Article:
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The Big Question...

Discussion in 'Bar' started by Brett - K A L I S I A, Nov 22, 2012.

  1. Brett - K A L I S I A

    Brett - K A L I S I A Dreaded Moderator

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    I asked this on Facebook as well but here's the thing.

    Should my studio lower prices to attract more bands? Because let's face it, budget is always an issue and having only maybe 1 deal out of 10 inquiries is a bit annoying.

    It will probably (and hopefully) mean more work to do but having to do it faster, so quality will inevitably drop a bit until I catch up with CLA's workflow, haha. It could also mean that the studio will have to refrain its investments in equipment (unless the amount of extra bands compensate for the loss of income with the price drop). It will definitely mean that I'll get more shitty bands to work with though (been very lucky so far) :)

    Or should the prices stay where they are and fuck it? Quality over quantity?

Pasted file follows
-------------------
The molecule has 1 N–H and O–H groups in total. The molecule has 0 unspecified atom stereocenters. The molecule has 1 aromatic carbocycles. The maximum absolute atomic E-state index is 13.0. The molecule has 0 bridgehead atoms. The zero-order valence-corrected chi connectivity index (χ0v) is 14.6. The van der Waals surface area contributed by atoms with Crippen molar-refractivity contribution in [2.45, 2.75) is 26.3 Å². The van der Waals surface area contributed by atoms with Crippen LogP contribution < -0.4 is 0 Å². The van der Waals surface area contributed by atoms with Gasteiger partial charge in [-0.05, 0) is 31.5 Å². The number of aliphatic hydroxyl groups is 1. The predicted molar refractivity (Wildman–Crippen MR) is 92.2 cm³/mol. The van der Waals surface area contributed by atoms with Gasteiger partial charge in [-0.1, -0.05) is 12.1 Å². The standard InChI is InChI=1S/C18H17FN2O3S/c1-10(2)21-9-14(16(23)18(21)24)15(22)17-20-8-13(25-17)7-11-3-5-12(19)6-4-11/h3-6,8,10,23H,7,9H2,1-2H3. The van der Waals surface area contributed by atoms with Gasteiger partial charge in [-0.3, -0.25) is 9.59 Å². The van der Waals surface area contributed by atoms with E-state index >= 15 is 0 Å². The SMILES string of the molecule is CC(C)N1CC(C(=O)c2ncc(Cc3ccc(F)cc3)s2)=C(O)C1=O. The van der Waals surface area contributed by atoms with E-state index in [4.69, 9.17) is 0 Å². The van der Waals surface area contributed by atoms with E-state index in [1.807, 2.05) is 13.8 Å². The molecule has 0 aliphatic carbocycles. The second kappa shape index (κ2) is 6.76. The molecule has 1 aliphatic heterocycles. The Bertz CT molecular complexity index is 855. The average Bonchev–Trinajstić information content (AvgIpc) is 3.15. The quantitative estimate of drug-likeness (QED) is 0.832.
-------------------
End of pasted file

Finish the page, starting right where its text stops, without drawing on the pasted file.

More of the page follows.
Should I maybe offer "budget formulas" to bands where I say for example "Ok, I can do it in 3 days instead of 6 but it will not sound as good as a fully polished product"? I'm afraid this would devaluate my work...

    Any income or experience is more than welcomed!
     
  2. Jind

    Jind Grrrr!!! (I'm a bear)

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    I suspect given similar questions seen here in the past your going top get a lot of the "fuck it - quality over quantity" type responses, but ultimately only you can decide whats right for your business as only you know the conditions in your country, region, town and what level of competition you face/what type of potential customer base you have. While it may be worthwhile asking others in similar situations, might be better to ask the question from known quantities directly as casting a broad net causes one to have to separate the wheat from the chaff so to speak.

    Hope you figure out whats best for you.
     
  3. Brett - K A L I S I A

    Brett - K A L I S I A Dreaded Moderator

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    Indeed, but reading various opinions and experiences is very interesting and helps a lot. :)
     
  4. egan.

    egan. daylightdies.com